Aziz Ansari in his nonfiction book Modern Romance mentions how that he would have liked to date in the 1950s. He doesn’t mean this literally; an Indian teenager with Muslim parents wouldn’t get good press in that time period. With that said, he likes to think of the potential fantasy: hang out with a girl there, dance to jukebox music, and only having to worry about your curfew. Still, he seemed to touch a nerve that I have felt: that the 1950s felt more romantic. Why does this idyllic image exist? What books and pop culture makes us feel like we have this image?
1950s soda shops
Soda shops of the early 1900s, also called malt shops or even drugstores occasionally, were like the modern ice cream parlors. You could grab a soda or some food, sit down and socialize. At least, that was the theory; a few people who grew up in the era maintain that this belief is a Hollywood construct.
Despite the fiction, this view appears romantic. Archie Comics has helped with Pop’s Chok’lit Shoppe, an ice cream parlor and teen hangout. Unlike the formal dinners of today’s dates, or the random bar cocktail and meetups, the fictional malt shop offered a safe space for teens to hang out without anything dramatic happening. You could dance with your date without the worries of alcohol, roofies, or dressing up in a knockout gown. The malt shops also were not corporate franchises; often families owned them. They represented American values of individualism, hard work, and earned leisure.
In the film version of Grease, Sandy and Danny have a date at such a place, to make peace with each other’s differences. Sandy tries to fit in by matching Danny’s huge food order, while Danny tries to hide their presence from his judgmental friends. In the meantime, Frenchie meets her guardian angel, who convinces her to return to high school after beauty school is a disaster. The safe space allows for Sandy and Danny to work out their relationship kinks, for Danny’s friends to accept Sandy while stealing their food, and for Frencie to get some needed guidance.
Malt shop romances
In the novel Harriet the Spy, the titular character goes to such a place to drink a chocolate egg cream and eavesdrop on other customers. Being eleven years old, precocious and uninterested in boys, Harriet doesn’t find such a setting romantic. She just likes to learn about people. To her shock, Harriet’s nanny Ole Golly later invites her to the former’s movie date. Harriet doesn’t like Mr. Waldenstein, but Ole Golly certainly does. They spend a lot of time riding Mr. Waldenstein’s bike between the movies and a drugstore. While Harriet has fun, she doesn’t understand why her nanny becomes smitten. She sips two egg creams and drifts to sleep, shortly after Mr. Waldenstein pops the question. The romance completely eludes her.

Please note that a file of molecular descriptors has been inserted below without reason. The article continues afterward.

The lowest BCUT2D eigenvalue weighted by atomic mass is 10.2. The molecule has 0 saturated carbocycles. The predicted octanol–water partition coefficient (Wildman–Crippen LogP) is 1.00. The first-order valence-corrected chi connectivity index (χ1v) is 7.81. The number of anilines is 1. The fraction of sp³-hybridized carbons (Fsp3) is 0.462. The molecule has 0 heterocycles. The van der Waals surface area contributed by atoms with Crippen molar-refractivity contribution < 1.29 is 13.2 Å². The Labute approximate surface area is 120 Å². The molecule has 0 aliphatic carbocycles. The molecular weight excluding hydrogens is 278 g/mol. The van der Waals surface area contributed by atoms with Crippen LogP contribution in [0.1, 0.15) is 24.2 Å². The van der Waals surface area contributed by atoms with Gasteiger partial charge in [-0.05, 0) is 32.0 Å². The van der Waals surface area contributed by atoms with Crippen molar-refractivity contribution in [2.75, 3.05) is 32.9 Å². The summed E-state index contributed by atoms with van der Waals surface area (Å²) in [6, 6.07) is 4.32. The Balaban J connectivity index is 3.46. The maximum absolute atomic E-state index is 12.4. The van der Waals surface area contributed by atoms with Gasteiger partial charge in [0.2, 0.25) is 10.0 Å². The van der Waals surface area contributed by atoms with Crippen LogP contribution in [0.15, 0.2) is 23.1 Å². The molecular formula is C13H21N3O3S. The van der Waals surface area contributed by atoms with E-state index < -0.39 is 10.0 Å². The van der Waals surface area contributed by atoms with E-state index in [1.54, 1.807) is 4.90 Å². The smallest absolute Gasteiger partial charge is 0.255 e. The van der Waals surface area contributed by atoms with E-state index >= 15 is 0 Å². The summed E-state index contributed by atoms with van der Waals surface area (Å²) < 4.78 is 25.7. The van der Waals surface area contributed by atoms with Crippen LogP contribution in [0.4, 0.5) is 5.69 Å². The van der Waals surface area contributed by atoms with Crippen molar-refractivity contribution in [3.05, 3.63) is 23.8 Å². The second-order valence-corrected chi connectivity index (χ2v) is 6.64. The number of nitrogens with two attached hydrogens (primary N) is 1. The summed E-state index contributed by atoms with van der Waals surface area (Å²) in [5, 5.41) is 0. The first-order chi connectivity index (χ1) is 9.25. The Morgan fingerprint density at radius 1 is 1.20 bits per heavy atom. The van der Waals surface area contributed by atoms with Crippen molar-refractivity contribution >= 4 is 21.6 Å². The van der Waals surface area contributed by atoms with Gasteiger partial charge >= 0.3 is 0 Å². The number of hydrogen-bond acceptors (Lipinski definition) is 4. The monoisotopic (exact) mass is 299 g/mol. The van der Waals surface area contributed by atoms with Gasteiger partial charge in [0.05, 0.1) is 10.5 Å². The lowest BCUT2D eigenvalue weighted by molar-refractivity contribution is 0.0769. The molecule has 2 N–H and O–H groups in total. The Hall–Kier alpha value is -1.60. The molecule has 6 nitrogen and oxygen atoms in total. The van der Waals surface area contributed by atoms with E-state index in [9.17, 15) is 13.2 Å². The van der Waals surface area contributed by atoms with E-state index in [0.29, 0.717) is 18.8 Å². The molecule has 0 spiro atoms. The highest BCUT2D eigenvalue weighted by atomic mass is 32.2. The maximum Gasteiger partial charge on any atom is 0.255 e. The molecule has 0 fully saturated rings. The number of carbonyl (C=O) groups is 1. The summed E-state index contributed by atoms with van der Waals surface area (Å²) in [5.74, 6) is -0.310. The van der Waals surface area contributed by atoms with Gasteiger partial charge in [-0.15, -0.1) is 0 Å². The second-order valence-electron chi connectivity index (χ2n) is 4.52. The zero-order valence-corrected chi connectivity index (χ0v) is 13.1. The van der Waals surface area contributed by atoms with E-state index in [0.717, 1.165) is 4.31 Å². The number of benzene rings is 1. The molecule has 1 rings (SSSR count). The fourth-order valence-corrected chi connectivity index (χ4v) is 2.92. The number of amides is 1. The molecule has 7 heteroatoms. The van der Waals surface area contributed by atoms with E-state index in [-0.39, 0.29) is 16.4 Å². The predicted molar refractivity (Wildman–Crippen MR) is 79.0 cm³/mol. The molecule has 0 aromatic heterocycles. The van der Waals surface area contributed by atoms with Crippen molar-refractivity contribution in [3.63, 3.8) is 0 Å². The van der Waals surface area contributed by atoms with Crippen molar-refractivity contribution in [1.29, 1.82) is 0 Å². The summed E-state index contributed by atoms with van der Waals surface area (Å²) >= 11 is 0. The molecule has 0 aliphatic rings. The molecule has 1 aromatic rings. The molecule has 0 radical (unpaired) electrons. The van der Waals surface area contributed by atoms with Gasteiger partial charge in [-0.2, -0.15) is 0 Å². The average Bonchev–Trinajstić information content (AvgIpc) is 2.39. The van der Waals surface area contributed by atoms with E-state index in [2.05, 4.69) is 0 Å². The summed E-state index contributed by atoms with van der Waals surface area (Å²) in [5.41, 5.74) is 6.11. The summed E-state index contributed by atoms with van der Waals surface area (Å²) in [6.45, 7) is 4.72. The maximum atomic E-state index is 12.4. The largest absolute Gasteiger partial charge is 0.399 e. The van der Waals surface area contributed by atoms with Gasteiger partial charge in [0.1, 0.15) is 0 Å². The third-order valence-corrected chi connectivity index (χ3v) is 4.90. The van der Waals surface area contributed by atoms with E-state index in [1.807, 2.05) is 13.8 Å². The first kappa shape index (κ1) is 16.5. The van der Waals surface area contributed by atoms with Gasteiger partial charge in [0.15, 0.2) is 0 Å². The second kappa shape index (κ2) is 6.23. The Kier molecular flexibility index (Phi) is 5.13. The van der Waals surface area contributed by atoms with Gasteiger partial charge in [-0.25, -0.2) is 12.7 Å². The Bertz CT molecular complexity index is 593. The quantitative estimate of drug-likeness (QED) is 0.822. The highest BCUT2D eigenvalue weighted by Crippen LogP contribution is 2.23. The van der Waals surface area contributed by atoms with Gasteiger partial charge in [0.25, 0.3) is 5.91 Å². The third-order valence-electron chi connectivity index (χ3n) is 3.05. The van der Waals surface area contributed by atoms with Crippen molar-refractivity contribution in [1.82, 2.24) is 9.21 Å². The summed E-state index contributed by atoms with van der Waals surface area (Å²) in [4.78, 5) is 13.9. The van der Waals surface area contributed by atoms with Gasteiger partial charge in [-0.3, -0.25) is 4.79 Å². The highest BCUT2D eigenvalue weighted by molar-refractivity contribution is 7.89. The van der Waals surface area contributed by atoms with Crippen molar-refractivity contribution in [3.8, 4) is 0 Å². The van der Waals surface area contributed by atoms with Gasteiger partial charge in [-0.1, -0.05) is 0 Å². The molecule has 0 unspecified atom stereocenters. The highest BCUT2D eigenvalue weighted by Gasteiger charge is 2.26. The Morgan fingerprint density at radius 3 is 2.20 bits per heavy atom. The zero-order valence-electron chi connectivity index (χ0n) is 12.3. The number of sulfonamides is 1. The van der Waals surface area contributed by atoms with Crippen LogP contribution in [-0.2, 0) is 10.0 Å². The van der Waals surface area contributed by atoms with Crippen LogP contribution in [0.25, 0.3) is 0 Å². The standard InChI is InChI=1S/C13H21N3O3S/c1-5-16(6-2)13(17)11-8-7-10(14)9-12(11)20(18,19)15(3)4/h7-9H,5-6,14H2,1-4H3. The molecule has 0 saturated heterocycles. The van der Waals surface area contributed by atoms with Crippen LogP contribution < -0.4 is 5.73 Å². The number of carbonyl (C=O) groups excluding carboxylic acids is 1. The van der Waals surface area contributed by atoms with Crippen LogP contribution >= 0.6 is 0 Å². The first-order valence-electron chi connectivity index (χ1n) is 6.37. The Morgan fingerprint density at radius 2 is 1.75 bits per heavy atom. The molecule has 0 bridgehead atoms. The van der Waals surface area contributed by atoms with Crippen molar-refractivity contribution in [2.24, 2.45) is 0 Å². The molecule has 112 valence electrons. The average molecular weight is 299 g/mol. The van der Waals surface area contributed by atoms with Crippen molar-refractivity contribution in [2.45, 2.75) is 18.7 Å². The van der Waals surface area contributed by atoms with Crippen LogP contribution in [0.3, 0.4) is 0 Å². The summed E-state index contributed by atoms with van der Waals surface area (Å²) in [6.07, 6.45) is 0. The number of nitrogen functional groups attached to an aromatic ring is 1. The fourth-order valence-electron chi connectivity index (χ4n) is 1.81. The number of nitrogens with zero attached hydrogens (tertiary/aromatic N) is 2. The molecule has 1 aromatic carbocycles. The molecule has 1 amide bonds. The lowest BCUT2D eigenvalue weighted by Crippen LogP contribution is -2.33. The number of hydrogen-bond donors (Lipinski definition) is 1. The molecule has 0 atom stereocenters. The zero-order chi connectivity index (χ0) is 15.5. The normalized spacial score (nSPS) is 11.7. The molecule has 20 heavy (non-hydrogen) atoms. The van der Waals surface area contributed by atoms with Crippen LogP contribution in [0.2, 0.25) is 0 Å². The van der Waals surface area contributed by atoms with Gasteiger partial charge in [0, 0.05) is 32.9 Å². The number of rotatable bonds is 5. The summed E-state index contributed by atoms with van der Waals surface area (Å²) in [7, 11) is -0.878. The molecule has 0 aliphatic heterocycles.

Then you get to Archie Comics. At Pop’s ice cream parlor, which was inspired by the 1930s malt shops, the Riverdale teens hang out. They talk, date or grab some burgers. Pop witnesses Archie’s multiple dates with Betty and Veronica, while keeping tabs for the teens and maintaining an old-fashioned jukebox. He couldn’t modernize the place if he tried, which contributes to its idyllic atmosphere. Archie in the meantime feels free to pursue both girls, as Jughead eats away and avoids dating. This safe space allows for ample comedy, and character development for one-shot comics.
These works show us that we crave for a simple, safe space to explore romance and relationships. Even when we don’t understand love, we want to nurture it in the right atmosphere. It could be that modern dating has become more complicated. Ansari in his book mentions the pitfalls of trying online dating, or traditional arranged marriages from Indian culture.
This Valentine’s, I hope that you have a good day. I hope that you find the safe space that allows for love, singlehood, or simple happiness. If not, I hope you are able to create one.